Andre Ward said Bernard Hopkins "took a young fighter to school" in Tavoris Cloud, that Guillermo Rigondeaux "boxed beautifully" against Nonito Donaire, and that Floyd Mayweather Jr. "re-invented himself" against Robert Guerrero.
RING and WBA super middleweight champion Andre Ward shared his thoughts on the recent one-sided boxing performances of Bernard Hopkins, Guillermo Rigondeaux and Floyd Mayweather Jr. during an interview with RingTV.com.
Hopkins (53-6-2, 32 knockouts) has agreed to make the first defense of the belt he won from Tavoris Cloud by unanimous decision in March against mandatory challenger Karo Murat on July 13.
The win over Cloud extended the 48-year-old Hopkins' own record as the oldest man to win a significant crown, a feat the Philadelphia native accomplished at the age of 46 with a unanimous decision over Jean Pascal, in Pascal's country of Canada, for the WBC's light heavyweight belt.
In April, junior featherweight champion Guillermo Rigondeaux (12-0, 8 KOs) came up with a unanimous decision over Nonito Donaire, earning the RING, WBA and WBO championships. A two-time Olympic gold medalist, Rigondeaux won by scores of 114-113, 115-112, 116-111. RingTV.com had it for Rigondeaux, 117-110.
On May 4, Mayweather (44-0, 26 KOs) ended a nearly one-year layoff with a unanimous decision over Robert Guerrero in defense of his WBC welterweight belt, earning the RING championship in the process. Floyd Mayweather Sr. worked as trainer for his son for the first time in just over 13 years against Guerrero, apparently ending a widely-reported turbulent relationship.
Ward, meanwhile, has targeted a September return to the ring after having successfully undergone surgery in early January to repair his injured right shoulder, and has listed former WBC middleweight titleholder Julio Cesar Chavez Jr. among potential opponents.
Below are Ward's comments on Hopkins, Rigondeaux and Mayweather.
Hopkins, Rigondeaux and Floyd Mayweather.
"Hopkins, you know, did what Hopkins has been doing. You know, he took a young fighter to school, period. So you've got to take your hat off to him for that."
"Against Rigondeaux, I think that Nonito got caught up in looking for one big shot. Rigondeaux, though, I think that you have to take your hat off to him because he boxed beautifully. I think that the most impressive thing from Rigondeaux is the way that he was able to take a shot and respond back, because there were certain moments in that fight with Nonito where Nonito would hit him, and I'm thinking, in my mind, 'Okay, it won't be long.'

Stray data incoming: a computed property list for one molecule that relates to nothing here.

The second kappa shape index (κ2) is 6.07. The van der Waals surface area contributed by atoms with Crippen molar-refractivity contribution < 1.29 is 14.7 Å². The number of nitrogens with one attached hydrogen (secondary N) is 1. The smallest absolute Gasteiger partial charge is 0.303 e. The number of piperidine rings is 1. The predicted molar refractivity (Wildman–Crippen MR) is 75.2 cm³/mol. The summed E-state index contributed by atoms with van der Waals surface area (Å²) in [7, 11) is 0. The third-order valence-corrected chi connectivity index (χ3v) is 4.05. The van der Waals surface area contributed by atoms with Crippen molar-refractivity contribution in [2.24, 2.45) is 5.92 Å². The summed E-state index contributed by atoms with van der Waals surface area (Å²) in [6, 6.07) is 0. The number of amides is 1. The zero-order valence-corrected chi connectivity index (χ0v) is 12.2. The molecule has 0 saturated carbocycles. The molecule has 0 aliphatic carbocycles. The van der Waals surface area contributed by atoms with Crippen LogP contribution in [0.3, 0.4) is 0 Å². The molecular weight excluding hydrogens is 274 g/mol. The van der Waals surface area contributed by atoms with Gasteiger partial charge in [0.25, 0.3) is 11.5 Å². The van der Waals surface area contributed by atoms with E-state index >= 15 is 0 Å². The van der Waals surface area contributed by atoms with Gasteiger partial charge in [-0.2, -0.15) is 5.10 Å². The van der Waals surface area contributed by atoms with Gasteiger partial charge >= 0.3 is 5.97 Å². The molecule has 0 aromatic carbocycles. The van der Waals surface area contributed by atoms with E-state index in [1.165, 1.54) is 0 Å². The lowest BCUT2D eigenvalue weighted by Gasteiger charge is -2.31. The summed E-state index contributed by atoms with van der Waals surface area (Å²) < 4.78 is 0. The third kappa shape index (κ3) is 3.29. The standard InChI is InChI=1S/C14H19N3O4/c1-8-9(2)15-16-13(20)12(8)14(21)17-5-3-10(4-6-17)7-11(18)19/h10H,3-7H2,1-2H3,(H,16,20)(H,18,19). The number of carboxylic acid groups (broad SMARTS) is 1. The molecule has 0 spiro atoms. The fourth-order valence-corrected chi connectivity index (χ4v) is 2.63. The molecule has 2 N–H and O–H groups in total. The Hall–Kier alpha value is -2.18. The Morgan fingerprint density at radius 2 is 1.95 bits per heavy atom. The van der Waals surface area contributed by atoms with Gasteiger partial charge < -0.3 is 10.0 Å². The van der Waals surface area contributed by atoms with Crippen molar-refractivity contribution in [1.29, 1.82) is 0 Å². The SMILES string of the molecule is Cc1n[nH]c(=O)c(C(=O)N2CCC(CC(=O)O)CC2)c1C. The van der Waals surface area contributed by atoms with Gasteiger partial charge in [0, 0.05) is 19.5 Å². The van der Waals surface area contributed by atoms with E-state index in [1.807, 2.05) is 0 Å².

"But Rigondeaux ate the shot and came back. In a championship fight like that, that was a key moment. To stand your ground and to get your respect, and I think that he got his respect. But you have to take your hat off to Nonito as well, because he never stopped fighting. He kept coming, but it wasn't his night. I would like to see those guys bring it back.
"I have no idea what people are talking about when they say that they think that fight was boring. I mean, there were moments where it was dull and there wasn't a lot of action, but this is a 12-round fight, that's to be expected. But for the most part, that was a matchup of two highly skilled fighters and they are great fighters"
"Floyd, man, you just have to take your hat off to Floyd because he keeps re-inventing himself. He went back to the old Floyd and he boxed, and he used his legs when a lot of people were saying that he doesn't have his legs anymore. I think that his father was a great addition in helping him bring it back together.
"I take my hat off to my good friend, Robert. He got outclassed, but he stood in there. He got in there and did his best, but he got outclassed. It happens in boxing. He got a shot after having toiled in obscurity for years. But he got his shot. I like Robert Guerrero at 147 pounds against anybody -- outside of Mayweather."
Photo by Naoki Fukuda
Lem Satterfield can be reached at firstname.lastname@example.org